Five conservation movements to watch out for in 2020

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How a shifting attitude is stimulating a fresh direction for conservation. Image copyright African Leadership University.

“What will it take to re-imagine a world where wildlife is not scarce but abundant?” That was the challenge set out by African Leadership University (ALU) founder Fred Swaniker, when he opened the second annual Business of Conservation Conference in Kigali in September.

The conservation space – especially in Africa – is changing, and the understanding of the intersection of needs of wildlife, land and people is rapidly evolving.

Attended by more than 400 top African and global CEOs, political leaders, investors, entrepreneurs and conservationists, the Kigali conference focused on ways of transforming African conservation from a niche activity into a major economic asset for the continent.

Five emerging trends were identified which could influence the future of conservation:

Bringing business into the bush
ALU’s School of Wildlife Conservation was founded with the aim of bringing hard business skills to the conservation sector. “I found lots of scientists, lots of passion, but a dearth of hardcore business skills,’’ as Elizabeth Ojo, the School’s Director of Operations explained.

The School’s MBA programme aims to fill that gap, encouraging the creation of new enterprises which make conservation a desirable and interesting business, especially for young Africans choosing a career path.

Teamwork makes the dream work
Conservation organisations have traditionally worked in specific areas or with just one species – there are over a thousand NGOs devoted exclusively to rhino conservation, for example.

This model is now changing. Tourism companies such as Asilia Africa are now partnering with established programmes such as the Kenya Wildlife Trust and Honeyguide Foundation, giving a $5 per-person-per-night donation to projects across Kenya and Tanzania.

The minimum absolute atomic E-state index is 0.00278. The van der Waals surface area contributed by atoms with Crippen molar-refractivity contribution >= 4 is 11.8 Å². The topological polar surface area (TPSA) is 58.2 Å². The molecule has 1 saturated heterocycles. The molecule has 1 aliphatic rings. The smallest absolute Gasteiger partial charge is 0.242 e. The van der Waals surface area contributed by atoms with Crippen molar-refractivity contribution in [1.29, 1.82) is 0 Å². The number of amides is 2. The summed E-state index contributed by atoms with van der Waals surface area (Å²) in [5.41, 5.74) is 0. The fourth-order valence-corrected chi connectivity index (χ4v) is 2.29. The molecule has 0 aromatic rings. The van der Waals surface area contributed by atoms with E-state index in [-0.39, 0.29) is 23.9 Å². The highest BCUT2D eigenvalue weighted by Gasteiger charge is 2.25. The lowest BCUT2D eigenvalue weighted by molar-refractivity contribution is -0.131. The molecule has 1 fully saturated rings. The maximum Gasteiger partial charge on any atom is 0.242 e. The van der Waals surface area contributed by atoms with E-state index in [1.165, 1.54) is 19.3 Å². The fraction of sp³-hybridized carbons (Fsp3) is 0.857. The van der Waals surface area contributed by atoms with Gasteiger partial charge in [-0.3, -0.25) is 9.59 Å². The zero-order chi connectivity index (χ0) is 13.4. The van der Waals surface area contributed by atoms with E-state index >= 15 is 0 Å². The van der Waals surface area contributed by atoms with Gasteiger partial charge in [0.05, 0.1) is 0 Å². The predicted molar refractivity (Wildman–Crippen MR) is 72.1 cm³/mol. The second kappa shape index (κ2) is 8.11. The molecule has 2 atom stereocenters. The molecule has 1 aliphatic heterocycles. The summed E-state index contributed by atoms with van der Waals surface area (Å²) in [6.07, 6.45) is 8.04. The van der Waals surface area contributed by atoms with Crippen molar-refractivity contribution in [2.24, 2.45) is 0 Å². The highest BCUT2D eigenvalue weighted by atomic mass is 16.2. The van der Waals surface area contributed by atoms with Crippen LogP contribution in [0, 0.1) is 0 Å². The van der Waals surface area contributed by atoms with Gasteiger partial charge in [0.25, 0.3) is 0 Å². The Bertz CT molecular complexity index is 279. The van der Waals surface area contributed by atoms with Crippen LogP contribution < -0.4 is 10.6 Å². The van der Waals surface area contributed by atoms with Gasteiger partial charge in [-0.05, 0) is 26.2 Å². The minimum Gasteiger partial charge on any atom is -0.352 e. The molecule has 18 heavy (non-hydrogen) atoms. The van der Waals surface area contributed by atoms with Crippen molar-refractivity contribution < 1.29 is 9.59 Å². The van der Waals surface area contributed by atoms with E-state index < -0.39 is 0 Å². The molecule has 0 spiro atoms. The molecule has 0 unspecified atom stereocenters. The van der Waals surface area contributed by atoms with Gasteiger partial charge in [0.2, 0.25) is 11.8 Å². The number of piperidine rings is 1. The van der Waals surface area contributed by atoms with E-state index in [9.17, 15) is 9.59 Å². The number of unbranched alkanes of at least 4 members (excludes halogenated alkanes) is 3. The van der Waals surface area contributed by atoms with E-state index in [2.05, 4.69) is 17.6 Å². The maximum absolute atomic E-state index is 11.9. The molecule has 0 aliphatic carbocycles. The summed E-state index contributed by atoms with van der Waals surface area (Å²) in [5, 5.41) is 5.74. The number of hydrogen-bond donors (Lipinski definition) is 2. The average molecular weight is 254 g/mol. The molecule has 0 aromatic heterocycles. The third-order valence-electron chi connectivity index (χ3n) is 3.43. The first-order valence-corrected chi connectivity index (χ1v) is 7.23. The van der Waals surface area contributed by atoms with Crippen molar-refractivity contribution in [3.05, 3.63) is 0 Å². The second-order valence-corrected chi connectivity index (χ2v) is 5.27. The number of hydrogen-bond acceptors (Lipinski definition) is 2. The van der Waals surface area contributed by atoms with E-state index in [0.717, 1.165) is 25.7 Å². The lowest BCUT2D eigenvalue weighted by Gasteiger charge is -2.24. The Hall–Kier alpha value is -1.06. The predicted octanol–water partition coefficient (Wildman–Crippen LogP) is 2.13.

The new Lionscape Coalition initiative, meanwhile, allows Africa’s top tourism operators to support on-the-ground conservation work, with current partners including andBeyond, Wilderness Safaris, Ultimate Safaris, Great Plains Conservation and Singita.

Ladies first
The number of women leading the conservation charge across the continent is increasing rapidly. ALU’s MBA programme in Wildlife Conservation has campaigned to increase the number of women enrolled in the course, with 11 candidates from organisations across Africa starting the programme in October 2019, compared to just one the previous year.

On the ground, more and more women are getting involved. The Black Mambas became the first all-female anti-poaching unit when it was founded in 2013 to patrol Kruger National Park. “Badass women who are taking on poachers – and winning,” as National Geographic described them.

Other groups include the Akashinga rangers in Zimbabwe, while twelve women from a pastoral community in northern Kenya recently graduated as rangers at Segera Conservancy after six months’ intensive training – the first all-female team in a part of Africa where the sector which is traditionally dominated by men.

Goods for good
The missing link in conservation has long been ensuring that people living near wildlife benefit directly from it.

Uganda’s Gorilla Conservation Coffee, for example, pays a premium of $0.50 per kilo above market price to coffee farmers living around Bwindi Impenetrable National Park. Elsewhere, Sidai Designs in Tanzania collaborates with Maasai women to produce high-end beaded jewellery using traditional techniques, bringing these products to international markets.

Another example is UMUTI a new Rwandan enterprise created by ALU students which converts banana and plantain tree trunks into affordable and eco-friendly paper products.

Games about Game
Companies like Zooterra and Internet for Elephants are proving that gaming and tech can also attract a new audience. Not everyone can afford a trip to Africa’s wild places and gaming is an ideal way to engage with a new audience, especially young people.

On the Zootera platform users buy tokens associated with wildlife and natural areas around the world, with proceeds directly supporting a specific project linked to the token.

Internet For Elephants, meanwhile, uses latest technology to build innovative and engaging communication products using Augmented Reality and location-based games.



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